Presentation on theme: "U.S. History. Slavery existed in Africa prior to the arrival of the Europeans. Europeans exploited this system by trading finished goods such as guns."— Presentation transcript:
Slavery existed in Africa prior to the arrival of the Europeans. Europeans exploited this system by trading finished goods such as guns and rum to African kings in exchange for slaves. In the view of Europeans, these Africans were less than human because of their “race…” this justified the mistreatment and enslavement. These slaves were taken to work on plantations (farms) in the “New World”…aka North and South America.
The Middle Passage refers to the journey from the Western coast of Africa to the Americas. Hundreds of slaves were chained, packed together on a ship known as a slaver. While on board, slaves were beaten and whipped and fell victim to diseases that swept through the ships. The hold, where slaves spent most of their journey, was filled with blood, sweat, excrement, and vomit. Depression and suicide were common as well as a refusal to eat. The journey could last up to 3 months. About 20% of slaves who left Africa died en route to the Americas (up to 2 million people.)
Olaudah Equiano was a slave and experienced the Middle Passage. He eventually purchased his freedom and wrote a detailed account of slavery and Middle Passage. “The closeness of the place, and the heat of the climate, added to the number in the ship, which was so crowded that each had scarcely room to turn himself, almost suffocated us.” “…the filth of the necessary tubs, into which the children often fell, and were almost suffocated.” “The shrieks of the women, and the groans of the dying, rendered the whole a scene of horror almost inconceivable.”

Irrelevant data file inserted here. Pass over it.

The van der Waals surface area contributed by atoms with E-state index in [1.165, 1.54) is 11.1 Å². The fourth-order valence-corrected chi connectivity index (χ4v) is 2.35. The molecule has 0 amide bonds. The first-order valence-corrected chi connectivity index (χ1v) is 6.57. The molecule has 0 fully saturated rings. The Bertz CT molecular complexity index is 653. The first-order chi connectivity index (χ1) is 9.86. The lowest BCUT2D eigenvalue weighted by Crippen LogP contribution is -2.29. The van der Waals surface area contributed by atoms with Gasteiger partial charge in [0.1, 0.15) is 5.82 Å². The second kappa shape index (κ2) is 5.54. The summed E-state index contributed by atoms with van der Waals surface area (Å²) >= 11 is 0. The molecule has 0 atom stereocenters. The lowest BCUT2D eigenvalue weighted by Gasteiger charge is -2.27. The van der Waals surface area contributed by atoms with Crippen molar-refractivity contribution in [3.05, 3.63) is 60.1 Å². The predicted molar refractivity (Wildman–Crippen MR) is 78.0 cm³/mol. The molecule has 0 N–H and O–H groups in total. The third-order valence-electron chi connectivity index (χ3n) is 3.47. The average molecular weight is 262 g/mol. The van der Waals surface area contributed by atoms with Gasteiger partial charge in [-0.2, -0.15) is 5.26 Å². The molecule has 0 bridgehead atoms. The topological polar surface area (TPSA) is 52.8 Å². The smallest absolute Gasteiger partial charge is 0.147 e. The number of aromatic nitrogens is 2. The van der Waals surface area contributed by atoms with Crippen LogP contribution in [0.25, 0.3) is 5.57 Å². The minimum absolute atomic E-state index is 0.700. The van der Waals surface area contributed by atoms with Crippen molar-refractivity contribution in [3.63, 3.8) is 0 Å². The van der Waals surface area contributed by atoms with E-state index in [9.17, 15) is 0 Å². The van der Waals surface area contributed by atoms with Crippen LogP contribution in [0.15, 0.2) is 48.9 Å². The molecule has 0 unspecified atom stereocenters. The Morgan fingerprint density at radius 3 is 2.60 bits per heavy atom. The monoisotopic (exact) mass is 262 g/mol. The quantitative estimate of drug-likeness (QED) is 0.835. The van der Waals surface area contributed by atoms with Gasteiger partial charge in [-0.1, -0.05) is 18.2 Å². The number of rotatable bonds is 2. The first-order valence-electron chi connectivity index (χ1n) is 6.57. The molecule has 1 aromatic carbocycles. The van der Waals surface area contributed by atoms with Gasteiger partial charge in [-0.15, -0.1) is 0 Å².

Out of the 12 million Africans enslaved, about 645,000 came to the U.S…by 1860, this number had multiplied to 4 million. Slavery satisfied the need for cheap (free) labor on plantations in the Southern U.S. Crops such as cotton, tobacco, and sugar were very labor-intensive and required a large workforce and were grown in the South.
Not only did the U.S. Constitution not outlaw slavery, but it actually supported in in many ways… Article I, Section 2: The 3/5 clause provided for counting 3/5 of all slaves for purposes of representation in Congress… Article I, Section 9, Paragraph 1: Prohibited Congress from banning the African slave trade before 1808, but did not require Congress to end the trade after that date. Article IV, Section 2, Paragraph 3: The fugitive slave clause prohibited the states from emancipating fugitive slaves and required that runaways be returned to their owners “on demand.”
The same cruelty that existed during the Middle Passage existed on plantations. Roughly 80% worked in the field and the other 10-20% were domestic, or house, slaves. Most slaves performed hard, physical labor and developed very few skills. House slaves would perform household tasks.
A work day consisted of 15-16 hours a day, during harvest time and, could go on during harvest and milling for 16-18 per week 7 days a week. Women who were well- along in their pregnancies, were still sent to work at plowing and hoeing. Children between the ages of six and ten might be active as water carriers. Children between the ages of ten and twelve were organized into gangs and put to weeding.
Violence was used to create fear and keep slaves in line. Whipping Beating Chains/Shackles Metal Collars Rape Hanging